Home: It’s a place associated with love and peace where most of us remain as COVID-19 sweeps across the nation. However, for victims living in abusive households, a house can be one’s darkest place, unveiling a series of challenges for escaping mistreatment.
Household abuse affects millions of people every year, ranging from physical violence to psychological manipulation and neglect. It is difficult for victims to escape abuse due to feelings of fear and embarrassment; with students having a harder time as they manage the rigor of school. Yet the signs of abuse may not always be apparent as victims may feel responsible for the violence they are experiencing.
“There’s so many different types of abuse and they can look a variety of ways,” Northwood mental health specialist Megan Keller said. “It depends on the victim and how it’s impacting them.”
There are resources to help victims recognize abuse and escape it. Students can call the Teen Crisis Hotline, speak to a trusted adult on campus or use the Say Something App, which is a safe and secure report system that allows you to report abuse and contact professionals who can help. If there is a direct threat to the safety of the student, students should call 911 and can stay at a domestic abuse shelter such as Waymakers located in Tustin, Laguna Beach and Huntington Beach.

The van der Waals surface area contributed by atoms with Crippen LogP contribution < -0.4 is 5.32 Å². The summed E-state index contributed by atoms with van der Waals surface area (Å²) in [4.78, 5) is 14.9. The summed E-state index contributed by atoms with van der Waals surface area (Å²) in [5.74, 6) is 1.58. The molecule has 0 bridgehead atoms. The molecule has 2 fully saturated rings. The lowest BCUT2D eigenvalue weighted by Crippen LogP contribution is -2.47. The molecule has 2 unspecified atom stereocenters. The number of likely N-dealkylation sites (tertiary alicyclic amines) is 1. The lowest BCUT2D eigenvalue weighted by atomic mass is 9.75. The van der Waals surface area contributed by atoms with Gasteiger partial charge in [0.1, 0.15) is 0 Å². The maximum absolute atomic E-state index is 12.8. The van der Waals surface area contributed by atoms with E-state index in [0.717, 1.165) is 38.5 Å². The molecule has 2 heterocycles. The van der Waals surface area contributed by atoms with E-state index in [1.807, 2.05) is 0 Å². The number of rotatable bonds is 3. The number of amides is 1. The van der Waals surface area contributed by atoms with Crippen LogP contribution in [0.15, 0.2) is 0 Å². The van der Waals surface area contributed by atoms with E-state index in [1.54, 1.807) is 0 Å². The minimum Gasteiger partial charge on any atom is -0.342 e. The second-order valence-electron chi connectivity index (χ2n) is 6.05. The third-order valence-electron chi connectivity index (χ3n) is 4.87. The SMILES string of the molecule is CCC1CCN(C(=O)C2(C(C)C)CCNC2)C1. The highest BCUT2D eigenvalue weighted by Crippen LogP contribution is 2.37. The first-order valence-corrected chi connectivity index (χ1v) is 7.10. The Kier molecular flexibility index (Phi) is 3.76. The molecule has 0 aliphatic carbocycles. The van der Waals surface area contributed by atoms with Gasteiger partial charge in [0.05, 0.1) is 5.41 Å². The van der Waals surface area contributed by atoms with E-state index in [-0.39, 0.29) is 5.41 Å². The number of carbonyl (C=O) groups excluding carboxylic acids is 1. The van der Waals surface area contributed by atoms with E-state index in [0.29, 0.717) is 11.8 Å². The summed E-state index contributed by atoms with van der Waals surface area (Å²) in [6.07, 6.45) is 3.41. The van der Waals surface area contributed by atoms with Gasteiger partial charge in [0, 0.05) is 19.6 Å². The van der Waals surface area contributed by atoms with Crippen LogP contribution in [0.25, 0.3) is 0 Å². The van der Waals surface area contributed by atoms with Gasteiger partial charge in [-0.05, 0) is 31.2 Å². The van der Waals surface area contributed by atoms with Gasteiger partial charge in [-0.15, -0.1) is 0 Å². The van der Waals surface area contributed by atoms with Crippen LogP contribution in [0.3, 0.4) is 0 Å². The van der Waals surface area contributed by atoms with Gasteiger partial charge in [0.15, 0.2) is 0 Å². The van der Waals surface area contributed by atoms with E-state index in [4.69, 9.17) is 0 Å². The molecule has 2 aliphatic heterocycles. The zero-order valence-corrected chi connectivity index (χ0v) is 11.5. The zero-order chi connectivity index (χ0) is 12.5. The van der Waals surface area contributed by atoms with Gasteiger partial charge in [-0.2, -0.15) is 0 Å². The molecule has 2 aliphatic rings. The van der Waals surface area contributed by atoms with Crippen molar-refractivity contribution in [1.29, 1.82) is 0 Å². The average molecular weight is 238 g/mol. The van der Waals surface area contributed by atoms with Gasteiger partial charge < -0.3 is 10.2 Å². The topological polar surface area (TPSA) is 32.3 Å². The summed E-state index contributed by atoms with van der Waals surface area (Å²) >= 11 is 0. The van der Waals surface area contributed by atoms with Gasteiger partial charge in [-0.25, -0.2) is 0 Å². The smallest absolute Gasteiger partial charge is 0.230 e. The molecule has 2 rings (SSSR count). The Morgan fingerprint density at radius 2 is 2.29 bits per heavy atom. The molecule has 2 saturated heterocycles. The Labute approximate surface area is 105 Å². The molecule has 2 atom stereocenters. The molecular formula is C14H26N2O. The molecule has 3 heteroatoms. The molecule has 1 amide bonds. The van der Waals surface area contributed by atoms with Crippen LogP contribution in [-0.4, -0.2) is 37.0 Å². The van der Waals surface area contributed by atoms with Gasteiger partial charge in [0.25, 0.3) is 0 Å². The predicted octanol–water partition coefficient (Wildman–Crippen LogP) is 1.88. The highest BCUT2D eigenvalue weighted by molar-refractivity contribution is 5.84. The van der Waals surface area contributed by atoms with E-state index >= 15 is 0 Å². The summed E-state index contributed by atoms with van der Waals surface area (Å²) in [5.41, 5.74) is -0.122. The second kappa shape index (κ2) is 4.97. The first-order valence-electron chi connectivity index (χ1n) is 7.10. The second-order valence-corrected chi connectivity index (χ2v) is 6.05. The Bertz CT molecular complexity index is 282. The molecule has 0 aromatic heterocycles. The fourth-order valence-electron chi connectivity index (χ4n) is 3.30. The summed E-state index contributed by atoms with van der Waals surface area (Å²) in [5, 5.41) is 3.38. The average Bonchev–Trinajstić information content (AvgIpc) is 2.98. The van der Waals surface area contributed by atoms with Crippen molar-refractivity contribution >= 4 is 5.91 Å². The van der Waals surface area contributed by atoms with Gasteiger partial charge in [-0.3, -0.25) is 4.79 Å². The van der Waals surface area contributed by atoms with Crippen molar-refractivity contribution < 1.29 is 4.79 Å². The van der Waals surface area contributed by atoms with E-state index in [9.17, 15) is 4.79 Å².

In order to build stronger support systems, we must recognize the stigmas lingering around abuse as they cause many victims to have a difficult time revealing their abuse due to fear of negative societal reactions. This stigma manifests itself in victims as self-blame, feelings of inadequacy and embarrassment and is further magnified when people emotionally gaslight a victim of abuse by invalidating their experiences.
“Choosing yourself is such an important step,” Keller said. “It’s important setting a boundary for yourself.”
If you know someone trying to leave a hostile situation, let them know that you understand their possible fear, confusion or guilt. Providing emotional support and honoring one’s path to recovery are key factors in breaking the cycles of abuse, but don’t feel that you must handle this responsibility alone. Directing victims of abuse to a teacher, counselor or even a local shelter allows us to reach the root of the problem as quickly as possible. Victims may feel the need to hold onto a toxic relationship with a parent, but assure them that keeping mental health and safety at the forefront is the best option in the long run.
“It’s never your fault and you don’t deserve to be harmed in any way,” Keller said. “There are many adults here who want you to feel safe and secure because you’re worthy.”
Say Something Anonymous Tip Line
Teen Crisis Hotline: 1-800-448-3000
The Trevor Project for LGBTQ+ Youth: 1-866-488-7386
Waymaker’s Teen Shelter: 949-494-4311